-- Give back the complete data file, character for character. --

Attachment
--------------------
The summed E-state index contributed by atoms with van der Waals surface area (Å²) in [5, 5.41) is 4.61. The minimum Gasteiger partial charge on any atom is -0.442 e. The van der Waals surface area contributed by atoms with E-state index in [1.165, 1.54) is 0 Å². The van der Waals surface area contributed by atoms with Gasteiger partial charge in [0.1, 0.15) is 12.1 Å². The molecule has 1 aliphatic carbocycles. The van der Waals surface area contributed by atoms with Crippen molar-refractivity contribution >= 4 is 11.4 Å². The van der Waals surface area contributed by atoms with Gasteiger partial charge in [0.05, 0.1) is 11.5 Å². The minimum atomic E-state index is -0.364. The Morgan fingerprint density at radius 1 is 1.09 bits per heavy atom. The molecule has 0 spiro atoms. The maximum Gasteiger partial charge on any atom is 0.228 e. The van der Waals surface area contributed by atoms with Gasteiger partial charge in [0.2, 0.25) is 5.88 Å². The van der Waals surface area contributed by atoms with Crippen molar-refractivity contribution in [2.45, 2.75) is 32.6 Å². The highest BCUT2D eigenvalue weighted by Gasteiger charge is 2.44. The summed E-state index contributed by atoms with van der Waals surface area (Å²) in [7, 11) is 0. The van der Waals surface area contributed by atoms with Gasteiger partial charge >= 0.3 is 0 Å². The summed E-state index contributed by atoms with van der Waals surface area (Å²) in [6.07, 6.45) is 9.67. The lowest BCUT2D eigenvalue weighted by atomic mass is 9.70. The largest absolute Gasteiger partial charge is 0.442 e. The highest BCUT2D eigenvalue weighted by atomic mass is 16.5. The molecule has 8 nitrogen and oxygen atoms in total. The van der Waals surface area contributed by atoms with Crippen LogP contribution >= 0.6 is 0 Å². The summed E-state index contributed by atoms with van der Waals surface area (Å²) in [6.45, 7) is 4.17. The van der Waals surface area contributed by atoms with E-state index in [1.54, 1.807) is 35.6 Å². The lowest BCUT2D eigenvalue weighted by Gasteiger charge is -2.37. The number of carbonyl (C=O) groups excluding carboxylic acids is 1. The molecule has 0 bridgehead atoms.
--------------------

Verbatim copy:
The summed E-state index contributed by atoms with van der Waals surface area (Å²) in [5, 5.41) is 4.61. The minimum Gasteiger partial charge on any atom is -0.442 e. The van der Waals surface area contributed by atoms with E-state index in [1.165, 1.54) is 0 Å². The van der Waals surface area contributed by atoms with Gasteiger partial charge in [0.1, 0.15) is 12.1 Å². The molecule has 1 aliphatic carbocycles. The van der Waals surface area contributed by atoms with Crippen molar-refractivity contribution >= 4 is 11.4 Å². The van der Waals surface area contributed by atoms with Gasteiger partial charge in [0.05, 0.1) is 11.5 Å². The minimum atomic E-state index is -0.364. The Morgan fingerprint density at radius 1 is 1.09 bits per heavy atom. The molecule has 0 spiro atoms. The maximum Gasteiger partial charge on any atom is 0.228 e. The van der Waals surface area contributed by atoms with Gasteiger partial charge in [0.2, 0.25) is 5.88 Å². The van der Waals surface area contributed by atoms with Crippen molar-refractivity contribution in [2.45, 2.75) is 32.6 Å². The highest BCUT2D eigenvalue weighted by Gasteiger charge is 2.44. The summed E-state index contributed by atoms with van der Waals surface area (Å²) in [7, 11) is 0. The van der Waals surface area contributed by atoms with Gasteiger partial charge >= 0.3 is 0 Å². The summed E-state index contributed by atoms with van der Waals surface area (Å²) in [6.07, 6.45) is 9.67. The lowest BCUT2D eigenvalue weighted by atomic mass is 9.70. The largest absolute Gasteiger partial charge is 0.442 e. The highest BCUT2D eigenvalue weighted by atomic mass is 16.5. The molecule has 8 nitrogen and oxygen atoms in total. The van der Waals surface area contributed by atoms with Crippen LogP contribution >= 0.6 is 0 Å². The summed E-state index contributed by atoms with van der Waals surface area (Å²) in [6.45, 7) is 4.17. The van der Waals surface area contributed by atoms with E-state index in [1.54, 1.807) is 35.6 Å². The lowest BCUT2D eigenvalue weighted by Gasteiger charge is -2.37. The number of carbonyl (C=O) groups excluding carboxylic acids is 1. The molecule has 0 bridgehead atoms.